Hank Roberts

    One tactic I’ve had success with:
    1) permit animals on the couch
    2) turn off the heat on a cold day
    3) leave for a while

    Dog gets on couch, cats consider dog a portable warm spot suddenly worth hanging around.

    I got onto this tactic when a HVAC guy told me how they find a leak in underfloor hot water tubing. Get the building really cold, toss in a cat, close the place up, turn the heating system back on. Check back in half a day or so and the cat will be curled up on the floor over the location of the broken heating pipe.

  5. My cat who has lived alone with me for six years is surprisingly okay with my boyfriend’s dog. It helps that she is ancient so mostly just lies around, but the only hissing is if the dog gets up in her face. The dog just wants to play sometimes – she may be an old lady but is still having a great time – but nobody will ever convince the cat.

  6. Well, slow progress is better than no progress, so, yay? I mean, if there haven’t been any all-out battles at this point, the integration will likely be successful eventually. Though likely more so with some critters than with others.

    I find it interesting that Spice is the most interested (at this point) in interacting with Charlie. I remember Sugar was super bonded with Daisy, and I’d have thought she’d be more likely to make the first overtures to the new dog in the family. Though in fairness, Daisy was a more senior pup, and clearly had strong maternal instincts, so perhaps Sugar’s lack of interest in Daisy’s exuberant successor isn’t all that surprising.

    I feel for Smudge – it’s hard to be displaced as the “baby of the family.” And I don’t think he had much if any interaction with Daisy, did he? I’m not recalling the chronology exactly, but if she was still around when he joined the family, I don’t think it was for long. So he hasn’t had much if any experience with a larger and bouncier critter than he is.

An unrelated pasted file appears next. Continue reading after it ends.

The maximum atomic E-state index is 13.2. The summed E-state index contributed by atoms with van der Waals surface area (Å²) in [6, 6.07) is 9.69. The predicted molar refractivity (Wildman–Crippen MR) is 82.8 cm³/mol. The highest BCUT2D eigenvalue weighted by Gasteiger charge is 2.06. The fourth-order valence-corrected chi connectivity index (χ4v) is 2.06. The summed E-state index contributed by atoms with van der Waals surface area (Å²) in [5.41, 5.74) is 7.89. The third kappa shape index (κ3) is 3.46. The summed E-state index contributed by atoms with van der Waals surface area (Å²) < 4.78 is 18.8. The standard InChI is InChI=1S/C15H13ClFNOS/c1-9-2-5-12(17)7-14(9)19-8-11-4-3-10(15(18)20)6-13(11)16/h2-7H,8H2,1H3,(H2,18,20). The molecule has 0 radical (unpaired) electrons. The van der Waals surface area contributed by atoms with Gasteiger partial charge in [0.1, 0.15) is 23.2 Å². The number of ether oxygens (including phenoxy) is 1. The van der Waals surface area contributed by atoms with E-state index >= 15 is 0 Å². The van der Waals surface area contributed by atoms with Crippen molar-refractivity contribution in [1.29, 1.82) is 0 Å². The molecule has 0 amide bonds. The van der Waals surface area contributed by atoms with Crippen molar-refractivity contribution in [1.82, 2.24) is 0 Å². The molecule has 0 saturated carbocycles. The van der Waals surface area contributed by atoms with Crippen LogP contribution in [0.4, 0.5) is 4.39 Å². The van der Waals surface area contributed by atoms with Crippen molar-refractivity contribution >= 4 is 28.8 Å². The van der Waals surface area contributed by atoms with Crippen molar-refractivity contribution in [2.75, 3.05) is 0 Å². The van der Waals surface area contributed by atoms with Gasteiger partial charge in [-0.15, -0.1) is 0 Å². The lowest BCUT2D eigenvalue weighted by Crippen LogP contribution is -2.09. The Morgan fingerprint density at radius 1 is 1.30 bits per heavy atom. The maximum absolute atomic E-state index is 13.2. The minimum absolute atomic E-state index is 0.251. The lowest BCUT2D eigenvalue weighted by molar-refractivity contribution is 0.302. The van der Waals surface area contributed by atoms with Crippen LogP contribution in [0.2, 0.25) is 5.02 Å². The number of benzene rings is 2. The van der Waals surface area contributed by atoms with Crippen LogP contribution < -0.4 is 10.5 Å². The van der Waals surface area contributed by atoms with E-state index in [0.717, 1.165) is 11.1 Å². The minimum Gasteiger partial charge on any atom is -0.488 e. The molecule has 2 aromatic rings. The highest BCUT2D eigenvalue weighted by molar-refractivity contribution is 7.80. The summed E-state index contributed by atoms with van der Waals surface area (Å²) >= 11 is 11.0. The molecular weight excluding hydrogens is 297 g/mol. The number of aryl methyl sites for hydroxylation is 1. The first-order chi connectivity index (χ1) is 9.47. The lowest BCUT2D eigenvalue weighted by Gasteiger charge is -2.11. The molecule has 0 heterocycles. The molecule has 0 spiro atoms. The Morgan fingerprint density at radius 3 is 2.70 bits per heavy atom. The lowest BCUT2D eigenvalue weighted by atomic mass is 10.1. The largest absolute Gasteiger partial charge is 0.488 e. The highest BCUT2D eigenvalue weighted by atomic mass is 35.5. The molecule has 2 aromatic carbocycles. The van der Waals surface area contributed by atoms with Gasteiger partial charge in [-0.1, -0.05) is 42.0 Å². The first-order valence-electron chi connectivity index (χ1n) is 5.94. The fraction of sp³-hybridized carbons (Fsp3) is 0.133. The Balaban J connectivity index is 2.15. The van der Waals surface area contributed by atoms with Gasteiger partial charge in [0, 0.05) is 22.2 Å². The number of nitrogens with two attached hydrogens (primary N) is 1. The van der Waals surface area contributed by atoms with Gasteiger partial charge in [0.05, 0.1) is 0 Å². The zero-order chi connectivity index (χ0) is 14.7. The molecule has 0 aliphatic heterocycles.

I am sure you are correct that they will all reach some level of rapprochement, though it may take a while. Good thing all the humans are both patient and loving – that will help more than anything else.

    Thanks for the update, and give the critters each a cuddle for me!

  7. We had two dogs, a white German Shepard and a big brown shaggy Newfoundlander and a cat. Strangely enough it was the cat that seems to rule the roost.
    Once we had been out biking with the dogs, an when we returned we took them of their leashes to let them run up to the house, and they must both been shortsighted in that they saw a cat lying in front of the gate and they took off full speed! You know the cartoon when you see dogs put on the brakes by putting their rear down and pushing forward with their front paws? Well that’s what happened in this case! It was Smokey the cat! It didn’t bat an eye; it just looked up at the two panting dogs, and continued to groom itself.
    He did like to snuggle up to the shaggy Newfoundlander, but not the Shepard.

  8. Our dog Lucy has been a curmudgeon since a very early age, and has very little time for the young whippersnapper cats who have invaded her house over the last few years. She has had friendships, up to and including nuzzling, with a few other cats in the neighborhood on our walks, but that’s probably because it’s on neutral ground.

  9. Sugar: It’s a canine, but it is SO not my Daisy! Fuggedaboudit!

    Spice: Sugar got to keep the last dog. Now it’s MY turn.

    And yes, there’s nothing like a brisk cold snap to put the furbags into snuggle mode with the humans and each other!

  10. I got a puppy 3 years ago, and my two cats decided to vacate the house as long as THAT DOG was in it. They’re both mild-mannered unassertive cats. So they’ve been living in the basement and outdoors since, using the cat door system. Just this spring the older cat is beginning to venture closer, as the dog is finally really grown up and able to contain himself. I do hope to have cats in the house with the dogs again.

  11. We’re in the opposite boat, with our two dogs adjusting to our now partly inside adopted stray. Everyone can manage friendly for a few minutes, then the dogs lose their minds.

  12. Harmony among the pets is nice to achieve but often impossible. Our miniature schnauzer got along with our cat (Max, who passed in 2019 of cancer) as long as Max didn’t make any sudden moves, but as soon as he jumped or ran or made any quick movement the dog took that as an invitation to take up the chase.

    Incidentally, you wrote, “… front paw dive.” This move is generally referred to as a “play bow” but any dog owner knew what you meant.

  13. I saw on your twitter a photo of Charlie “offering” a carrot. Does she actually let you have the carrot, or is it one of those show you the carrot, beg for you to throw the carrot for her, and positively NOT let you have the carrot?